Xanthomonas axonopodis did not pop up again until the mid-Eighties. This time it posed a more substantial threat. The Sunshine State's population had swelled, and along with it, the likelihood that people and machines would inadvertently spread the bacteria. Moreover harvesting orange and grapefruit trees had bloomed into a multibillion-dollar industry that was concentrated in large central Florida groves. Plant pathologists stumbled on to the pathogen in the Sebring area northwest of Lake Okeechobee while looking for another, far less virulent strain. They traced the origin of the outbreak to a citrus inspector's home. “Apparently he had been doing some kind of experiments in his yard or something,” Timmer recounts. “And it spread to a grove.” Grove owner Ed Smoak promptly destroyed 400 acres of trees. “He just burned the whole thing,” Timmer adds. “The inspector had passed away before they ever found the canker there. So he was off the hook.”
For several years in the Eighties, Timmer studied citrus canker in northeastern Argentina, where the disease has been endemic for about 25 years. Citrus growers there and in southern Brazil must routinely spray their groves with copper compounds that suppress the disease. They also have difficulty exporting the fruit to nations with tight agricultural inspections.
The Floridian outbreaks of the mid-Eighties were confined to a few groves in rural areas in the central part of the state. Authorities took swift action. Basing its decision on South American research, the state defined all citrus trees within 125 feet of an infected specimen as exposed and promptly burned them. Disaster was again averted.
But the canker returned in the fall of 1995. Unfortunately this time it was detected in a yard near Galloway Road and West Flagler Street, where the chances of it spreading were high. “That was the start of this nightmare,” recalls Lodyga. Scientists suspect the infected plant arrived from Brazil or Argentina. With a $2.2-million budget and 120 employees, the state revived its citrus canker eradication program and imposed a quarantine on a fourteen-square-mile area encompassing Westchester and Sweetwater. Several dozen inspectors began to search for more canker in Miami-Dade and Broward. In 1996 officials informed legislators of the danger, but they only appropriated a million dollars for the effort. The following year they approved another three million.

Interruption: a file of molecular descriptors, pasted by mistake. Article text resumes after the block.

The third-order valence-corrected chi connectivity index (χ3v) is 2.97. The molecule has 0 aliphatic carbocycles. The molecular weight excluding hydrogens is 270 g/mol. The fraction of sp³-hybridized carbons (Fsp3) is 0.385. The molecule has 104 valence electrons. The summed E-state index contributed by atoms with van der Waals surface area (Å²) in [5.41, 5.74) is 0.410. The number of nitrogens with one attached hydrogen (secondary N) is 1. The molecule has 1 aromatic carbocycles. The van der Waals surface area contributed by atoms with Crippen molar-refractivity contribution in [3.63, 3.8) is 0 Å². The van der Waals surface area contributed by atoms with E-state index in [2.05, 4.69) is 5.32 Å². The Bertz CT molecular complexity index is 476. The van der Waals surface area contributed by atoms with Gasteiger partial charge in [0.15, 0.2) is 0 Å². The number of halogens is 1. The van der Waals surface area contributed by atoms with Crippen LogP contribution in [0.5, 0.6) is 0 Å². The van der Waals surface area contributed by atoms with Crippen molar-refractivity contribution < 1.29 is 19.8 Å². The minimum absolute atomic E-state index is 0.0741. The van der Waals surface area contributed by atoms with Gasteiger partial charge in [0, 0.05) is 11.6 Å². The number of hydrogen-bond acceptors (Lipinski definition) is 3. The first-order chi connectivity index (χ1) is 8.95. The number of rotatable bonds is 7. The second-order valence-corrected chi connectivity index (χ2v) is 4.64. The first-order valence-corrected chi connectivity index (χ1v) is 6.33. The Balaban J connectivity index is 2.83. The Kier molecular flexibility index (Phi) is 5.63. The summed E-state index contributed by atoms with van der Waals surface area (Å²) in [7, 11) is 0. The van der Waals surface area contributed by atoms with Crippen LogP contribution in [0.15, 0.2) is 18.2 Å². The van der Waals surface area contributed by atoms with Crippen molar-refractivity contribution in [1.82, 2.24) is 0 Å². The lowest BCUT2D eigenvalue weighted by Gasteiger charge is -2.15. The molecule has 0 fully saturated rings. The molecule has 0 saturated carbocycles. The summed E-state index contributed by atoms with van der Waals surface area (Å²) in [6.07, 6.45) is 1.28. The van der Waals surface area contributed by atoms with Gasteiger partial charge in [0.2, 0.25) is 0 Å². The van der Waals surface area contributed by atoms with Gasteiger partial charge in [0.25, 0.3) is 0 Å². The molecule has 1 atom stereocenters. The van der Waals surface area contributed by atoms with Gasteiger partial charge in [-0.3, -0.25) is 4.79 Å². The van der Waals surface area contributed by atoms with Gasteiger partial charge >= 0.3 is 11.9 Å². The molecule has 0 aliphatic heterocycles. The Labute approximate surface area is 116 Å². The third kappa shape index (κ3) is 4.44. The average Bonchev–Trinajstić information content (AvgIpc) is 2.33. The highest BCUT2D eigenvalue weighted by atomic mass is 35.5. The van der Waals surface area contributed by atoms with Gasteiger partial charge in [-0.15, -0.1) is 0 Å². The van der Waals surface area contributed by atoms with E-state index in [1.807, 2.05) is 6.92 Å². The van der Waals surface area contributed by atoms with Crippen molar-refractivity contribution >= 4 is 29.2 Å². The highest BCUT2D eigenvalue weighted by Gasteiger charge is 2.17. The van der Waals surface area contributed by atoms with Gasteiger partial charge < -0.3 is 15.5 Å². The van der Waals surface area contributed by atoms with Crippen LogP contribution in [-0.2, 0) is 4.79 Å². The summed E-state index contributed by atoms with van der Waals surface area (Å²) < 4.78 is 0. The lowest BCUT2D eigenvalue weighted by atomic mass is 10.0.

That was not enough to finance the widespread inspections and removal required to stop the spread. Many legislators remained either ignorant of the impending catastrophe or unconcerned; some argued over who should foot the bill. In 1997 agriculture commissioner Bob Crawford tangled with Lawton Chiles when the former governor proposed forcing the citrus industry to tap into an emergency fund held by growers. That year the decision-makers were preoccupied with a more obvious problem: Mediterranean fruit flies, which burrow into fruit and vegetables and deposit larvae. In 1997 and 1998 the state spent $32 million dropping insecticides from airplanes onto farms and groves from Tampa to Orlando. The program saved millions of dollars in crops. Meanwhile rains and high winds were propelling airborne bacteria throughout South Florida. Beginning in 1997 growers in Collier, Hendry, Hillsborough, and Manatee counties reported outbreaks. Workers quickly destroyed hundreds of acres of trees.